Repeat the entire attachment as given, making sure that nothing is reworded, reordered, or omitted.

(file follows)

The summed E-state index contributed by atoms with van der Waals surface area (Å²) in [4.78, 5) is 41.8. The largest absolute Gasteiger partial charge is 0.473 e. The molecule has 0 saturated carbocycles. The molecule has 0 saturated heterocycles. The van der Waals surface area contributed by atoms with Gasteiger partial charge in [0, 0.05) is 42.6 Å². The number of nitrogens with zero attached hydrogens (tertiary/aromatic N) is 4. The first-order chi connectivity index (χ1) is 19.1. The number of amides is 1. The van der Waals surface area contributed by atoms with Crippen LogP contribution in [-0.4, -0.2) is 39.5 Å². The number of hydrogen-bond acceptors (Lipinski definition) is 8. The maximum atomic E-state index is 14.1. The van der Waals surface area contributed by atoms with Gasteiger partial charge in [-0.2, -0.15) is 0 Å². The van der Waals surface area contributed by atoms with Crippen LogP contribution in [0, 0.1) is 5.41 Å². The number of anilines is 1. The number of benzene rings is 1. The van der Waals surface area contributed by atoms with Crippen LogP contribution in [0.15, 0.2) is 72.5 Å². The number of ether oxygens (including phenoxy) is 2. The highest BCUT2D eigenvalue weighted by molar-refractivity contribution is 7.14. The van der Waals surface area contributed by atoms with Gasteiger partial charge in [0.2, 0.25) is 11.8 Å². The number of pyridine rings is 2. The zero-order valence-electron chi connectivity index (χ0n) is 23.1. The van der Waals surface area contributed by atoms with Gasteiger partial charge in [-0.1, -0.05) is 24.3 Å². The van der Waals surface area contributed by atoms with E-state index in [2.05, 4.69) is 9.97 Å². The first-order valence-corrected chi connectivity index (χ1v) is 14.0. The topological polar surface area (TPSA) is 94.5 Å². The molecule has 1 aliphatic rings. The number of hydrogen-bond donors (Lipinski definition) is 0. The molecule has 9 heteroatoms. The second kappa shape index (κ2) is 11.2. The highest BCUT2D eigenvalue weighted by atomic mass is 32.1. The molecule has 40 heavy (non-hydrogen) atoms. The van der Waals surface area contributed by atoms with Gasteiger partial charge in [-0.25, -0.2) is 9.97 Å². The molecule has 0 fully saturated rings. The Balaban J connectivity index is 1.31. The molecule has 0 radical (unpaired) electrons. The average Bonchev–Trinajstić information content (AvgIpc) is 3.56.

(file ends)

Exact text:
The summed E-state index contributed by atoms with van der Waals surface area (Å²) in [4.78, 5) is 41.8. The largest absolute Gasteiger partial charge is 0.473 e. The molecule has 0 saturated carbocycles. The molecule has 0 saturated heterocycles. The van der Waals surface area contributed by atoms with Gasteiger partial charge in [0, 0.05) is 42.6 Å². The number of nitrogens with zero attached hydrogens (tertiary/aromatic N) is 4. The first-order chi connectivity index (χ1) is 19.1. The number of amides is 1. The van der Waals surface area contributed by atoms with Crippen LogP contribution in [-0.4, -0.2) is 39.5 Å². The number of hydrogen-bond acceptors (Lipinski definition) is 8. The maximum atomic E-state index is 14.1. The van der Waals surface area contributed by atoms with Gasteiger partial charge in [-0.2, -0.15) is 0 Å². The van der Waals surface area contributed by atoms with Crippen LogP contribution in [0, 0.1) is 5.41 Å². The number of anilines is 1. The number of benzene rings is 1. The van der Waals surface area contributed by atoms with Crippen LogP contribution in [0.15, 0.2) is 72.5 Å². The number of ether oxygens (including phenoxy) is 2. The highest BCUT2D eigenvalue weighted by molar-refractivity contribution is 7.14. The van der Waals surface area contributed by atoms with Gasteiger partial charge in [0.2, 0.25) is 11.8 Å². The number of pyridine rings is 2. The zero-order valence-electron chi connectivity index (χ0n) is 23.1. The van der Waals surface area contributed by atoms with Gasteiger partial charge in [-0.1, -0.05) is 24.3 Å². The van der Waals surface area contributed by atoms with E-state index in [2.05, 4.69) is 9.97 Å². The first-order valence-corrected chi connectivity index (χ1v) is 14.0. The topological polar surface area (TPSA) is 94.5 Å². The molecule has 1 aliphatic rings. The number of hydrogen-bond donors (Lipinski definition) is 0. The molecule has 9 heteroatoms. The second kappa shape index (κ2) is 11.2. The highest BCUT2D eigenvalue weighted by atomic mass is 32.1. The molecule has 40 heavy (non-hydrogen) atoms. The van der Waals surface area contributed by atoms with Gasteiger partial charge in [-0.25, -0.2) is 9.97 Å². The molecule has 0 fully saturated rings. The Balaban J connectivity index is 1.31. The molecule has 0 radical (unpaired) electrons. The average Bonchev–Trinajstić information content (AvgIpc) is 3.56.